These alternative methods of earning credits can help high school students make progress towards their bachelor’s degree before entering college.

While it is highly unusual for a high school student to earn a bachelor’s degree, it is not impossible. With the right combination of early college entrance programs, advanced placement classes, and alternative credit-earning options, exceptional students can achieve this remarkable feat.

However, it is important to note that this path requires a tremendous amount of dedication, hard work, and support from educators and institutions.

Examples of Students Who Earned Degrees While in High School

Michael Kearney earned a bachelor’s degree at age 10

Imagine graduating from high school and college at the same time. Well, Michael Kearney did just that! At the age of 10, he earned his bachelor’s degree in anthropology from the University of South Alabama. This extraordinary accomplishment made him the youngest person to ever graduate from college.

Michael’s exceptional intellect and dedication to his studies allowed him to complete his degree at such a young age.

Sho Yano graduated from college at age 12

Sho Yano is another remarkable individual who earned a college degree while still in high school. At the age of 12, he graduated from Loyola University Chicago with a bachelor’s degree in biology. Sho’s exceptional academic abilities and passion for learning propelled him to achieve this incredible feat.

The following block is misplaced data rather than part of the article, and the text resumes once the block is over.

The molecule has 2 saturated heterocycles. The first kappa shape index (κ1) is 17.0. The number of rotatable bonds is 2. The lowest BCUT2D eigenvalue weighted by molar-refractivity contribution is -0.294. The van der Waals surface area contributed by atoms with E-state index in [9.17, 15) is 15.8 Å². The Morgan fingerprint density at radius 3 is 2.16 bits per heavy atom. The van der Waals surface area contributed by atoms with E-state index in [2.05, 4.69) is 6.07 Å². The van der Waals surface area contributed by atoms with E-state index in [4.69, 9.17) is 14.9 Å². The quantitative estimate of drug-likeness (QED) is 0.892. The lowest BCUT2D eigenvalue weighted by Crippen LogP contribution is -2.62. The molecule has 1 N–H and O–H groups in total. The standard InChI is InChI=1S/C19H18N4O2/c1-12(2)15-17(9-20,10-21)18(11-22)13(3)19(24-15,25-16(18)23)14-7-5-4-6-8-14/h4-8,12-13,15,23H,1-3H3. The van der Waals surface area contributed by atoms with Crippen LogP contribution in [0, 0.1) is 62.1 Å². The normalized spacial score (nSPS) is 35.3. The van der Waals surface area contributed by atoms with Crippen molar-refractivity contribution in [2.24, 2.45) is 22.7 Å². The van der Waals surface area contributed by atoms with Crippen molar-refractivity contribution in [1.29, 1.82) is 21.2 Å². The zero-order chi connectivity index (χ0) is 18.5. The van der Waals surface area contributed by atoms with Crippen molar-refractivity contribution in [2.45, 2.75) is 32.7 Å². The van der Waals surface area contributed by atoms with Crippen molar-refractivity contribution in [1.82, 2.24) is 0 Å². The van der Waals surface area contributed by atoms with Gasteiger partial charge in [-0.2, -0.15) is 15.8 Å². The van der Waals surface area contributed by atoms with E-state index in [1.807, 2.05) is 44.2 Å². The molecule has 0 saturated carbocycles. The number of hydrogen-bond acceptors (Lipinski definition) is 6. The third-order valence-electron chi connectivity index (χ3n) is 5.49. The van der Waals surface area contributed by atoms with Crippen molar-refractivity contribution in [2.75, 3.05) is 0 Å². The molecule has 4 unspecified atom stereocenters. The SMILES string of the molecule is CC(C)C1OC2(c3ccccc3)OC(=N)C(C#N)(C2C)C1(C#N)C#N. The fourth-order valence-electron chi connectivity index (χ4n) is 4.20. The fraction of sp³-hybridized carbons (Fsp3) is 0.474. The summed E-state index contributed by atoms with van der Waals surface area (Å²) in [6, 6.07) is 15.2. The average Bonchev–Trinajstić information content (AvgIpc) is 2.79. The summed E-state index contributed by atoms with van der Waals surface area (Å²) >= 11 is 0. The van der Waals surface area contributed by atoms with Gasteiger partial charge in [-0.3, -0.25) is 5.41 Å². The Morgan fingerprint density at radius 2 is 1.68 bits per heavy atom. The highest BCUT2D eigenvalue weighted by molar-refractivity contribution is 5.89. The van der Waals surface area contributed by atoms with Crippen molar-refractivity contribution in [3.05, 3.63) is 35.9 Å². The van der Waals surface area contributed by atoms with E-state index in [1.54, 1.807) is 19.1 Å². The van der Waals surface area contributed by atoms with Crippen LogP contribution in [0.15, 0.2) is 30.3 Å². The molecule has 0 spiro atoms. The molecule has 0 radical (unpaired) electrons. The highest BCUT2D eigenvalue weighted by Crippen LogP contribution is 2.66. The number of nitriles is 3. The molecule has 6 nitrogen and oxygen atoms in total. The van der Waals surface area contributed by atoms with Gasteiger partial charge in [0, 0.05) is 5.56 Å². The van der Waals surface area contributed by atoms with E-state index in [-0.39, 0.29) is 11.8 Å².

He later went on to earn his medical degree, becoming the youngest person to ever graduate from the University of Chicago’s Pritzker School of Medicine at the age of 21.

Other young college graduates like Noel Jett and Grace Hopper

Michael Kearney and Sho Yano are just a few examples of young prodigies who earned college degrees while in high school. However, they are not the only ones. There are many other extraordinary individuals who have accomplished similar feats.

Noel Jett, for example, graduated with a degree in psychology from Texas Woman’s University at the age of 16. Grace Hopper, a renowned computer scientist, earned her bachelor’s degree in mathematics and physics from Vassar College at the age of 19.

These individuals are not only exceptional in their academic abilities, but they also serve as an inspiration to others. Their achievements demonstrate that age should never be a barrier to pursuing higher education.

With determination, dedication, and a love for learning, it is possible to accomplish great things at any age.

Requirements and Steps for Earning a Bachelor’s Degree in High School

Take community college classes starting at age 13-14